If you have any questions of comments about the George T. Robinson House or about writing a national register nomination, let me know in the comment section below!
2United States Census Bureau, “United States Census, 1880, George T. Robinson, Pittsburgh, Allegheny, Pennsylvania, United States,” citing enumeration district ED1 166, sheet 357D, NARA microfilm publication T9 (Washington DC.: National Archives and Records Administration, n.d, roll 1095, FHL microfilm 1,255,095, 1880), https://familysearch.org/ark:/61903/1:1:MG7T-YRN (accessed July 17, 2016).
3United States Census Bureau, “United States Census, 1910, George T. Robinson, Pittsburgh Ward 7, Allegheny, Pennsylvania, United States,” citing enumeration district ED 360, sheet 5, NARA microfilm publication T624 (Washington DC.: National Archives and Records Administration, n.d, FHL microfilm 1,375,314, 1910), https://familysearch.org/ark:/61903/1:1:MG7T-YRN (accessed July 17, 2016).
7 United States Census Bureau, “United States Census, 1850, Joesphine Dilworth in household of William Dilworth, Allegheny City, Ward 1, Allegheny, Pennsylvania, United States,” citing family 82, NARA microfilm publication M432 (Washington DC.: National Archives and Records Administration, n.d,), https://familysearch.org/ark:/61903/1:1:M44H-2LH (accessed July 17, 2016).
8“Deed of Sale from Fannie L. Washburn and Eugene R. Washburn to Harry C. Keesler August 20, 1900,” (filed August 30, 1900), Jefferson County Clerk’s Office: Watertown, New York, Liber 296 of Deeds, page 331-332.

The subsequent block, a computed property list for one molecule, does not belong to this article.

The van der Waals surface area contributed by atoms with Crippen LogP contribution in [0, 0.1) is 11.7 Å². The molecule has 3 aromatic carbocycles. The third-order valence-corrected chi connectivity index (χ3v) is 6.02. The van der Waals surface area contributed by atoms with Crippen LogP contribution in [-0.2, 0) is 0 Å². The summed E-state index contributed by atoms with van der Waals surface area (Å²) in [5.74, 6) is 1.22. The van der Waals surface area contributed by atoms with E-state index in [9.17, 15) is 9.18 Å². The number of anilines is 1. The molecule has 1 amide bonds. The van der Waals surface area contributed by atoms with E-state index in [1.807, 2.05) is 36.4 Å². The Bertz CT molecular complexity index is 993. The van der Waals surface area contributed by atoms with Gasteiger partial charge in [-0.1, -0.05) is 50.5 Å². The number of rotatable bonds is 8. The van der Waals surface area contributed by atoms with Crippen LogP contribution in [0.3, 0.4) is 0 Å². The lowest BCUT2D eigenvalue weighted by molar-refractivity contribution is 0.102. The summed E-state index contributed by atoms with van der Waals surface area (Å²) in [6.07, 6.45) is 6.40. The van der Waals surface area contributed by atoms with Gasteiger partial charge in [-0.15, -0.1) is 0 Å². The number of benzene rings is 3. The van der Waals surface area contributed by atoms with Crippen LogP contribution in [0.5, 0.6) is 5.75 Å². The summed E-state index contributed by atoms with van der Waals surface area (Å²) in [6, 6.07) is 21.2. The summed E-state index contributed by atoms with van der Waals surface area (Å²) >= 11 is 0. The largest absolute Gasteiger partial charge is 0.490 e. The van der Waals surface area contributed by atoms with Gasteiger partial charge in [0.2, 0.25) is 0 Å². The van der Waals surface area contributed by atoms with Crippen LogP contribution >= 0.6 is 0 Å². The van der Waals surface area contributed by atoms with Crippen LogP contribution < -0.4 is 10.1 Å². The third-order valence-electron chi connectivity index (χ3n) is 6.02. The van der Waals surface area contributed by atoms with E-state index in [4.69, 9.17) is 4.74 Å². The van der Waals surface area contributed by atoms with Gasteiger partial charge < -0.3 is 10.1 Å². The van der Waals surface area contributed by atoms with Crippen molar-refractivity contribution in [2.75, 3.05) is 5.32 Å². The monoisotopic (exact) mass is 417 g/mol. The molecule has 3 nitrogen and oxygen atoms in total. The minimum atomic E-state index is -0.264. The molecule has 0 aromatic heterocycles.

9“Brevities,” The Watertown Herald, August 18, 1900.
10“Clayton,” The Watertown Re-Union, May 22, 1901.
11 Thousand Islands Museum Archives, “American Islands Binder A-M,” Clayton, New York.
12“Clayton News,” The Watertown Re-Union, March 31, 1906. “Clayton News,” The Watertown Re-Union, July 21, 1900. Smith, First Summer Peoples, 79, 81.
18 Thousand Islands Museum Archives, “Family Binder: Robinson,” Clayton, New York.
19“Last Will and Testament of George T. Robinson May 15, 1909, Sealed February 20,1917,” (filed October 20, 1920), Jefferson County Clerk’s Office: Watertown, New York, Liber 2361 of Deeds, page 571-572.
20“Improvement League Holds Meeting,” Cape Vincent Eagle, May 9, 1935.
21“Garden Club is Formed in Village,” Cape Vincent Eagle, June 23, 1938.
22“Garden Club to Meet,” Clayton News, August 12, 1941.
24 Thousand Islands Museum Archives, “Family Binder: Robinson,” Clayton, New York.
25“Deed of Sale from Christ Church of the Town of Clayton to Harry W. and Ruby K. Butcher October 9, 1951,” (filed October 9, 1951), Jefferson County Clerk’s Office: Watertown, New York, Liber 559 of Deeds, page 180-181. Thousand Islands Museum Archives, “Family Binder: Robinson,” Clayton, New York.
26 Thousand Islands Museum Archives, “American Islands Binder A-M,” Clayton, New York.
28“Deed of Sale from Willard Cutler to Timothy William Hubbard August 16, 1963” (filed September 16, 1963, Jefferson County Clerk’s Office: Watertown, New York, Liber 741 of Deeds, page 380.
29John Golden, “Island Author Navigates From Ocean to Banks,” Watertown Daily Times, July 9, 1995. Stephanie Hubbard, “Great Reviews Are Coming In! Get Your Own Copy! Tell Your Friends!,” Bluff Island Rescue Service: A Memoir Website, August 25, 2010, http://www.bluffislandrescueservice.com/ (accessed August 23, 2016).
So this blog is about my history and preservation adventures but have I told you about how much I love eating when I adventure around!?!
I enjoy finding unique eateries and stuffing my face fully of messy food. I also have a soft spot for anything made locally…so when I traveled to Rochester a couple of weekends ago, there were some really awesome places my friend, Amanda, took me to.
The first cool place we went to was a burger joint called, “The Playhouse and Swillburger,” which along with serving up classic American food, has a bar, and a number of old school arcade games. When we arrived at the restaurant, I was starving. I’m not good at planning for food stops when I’m traveling. I typically wait until I get to my destination…starving and questioning when we’re going to eat.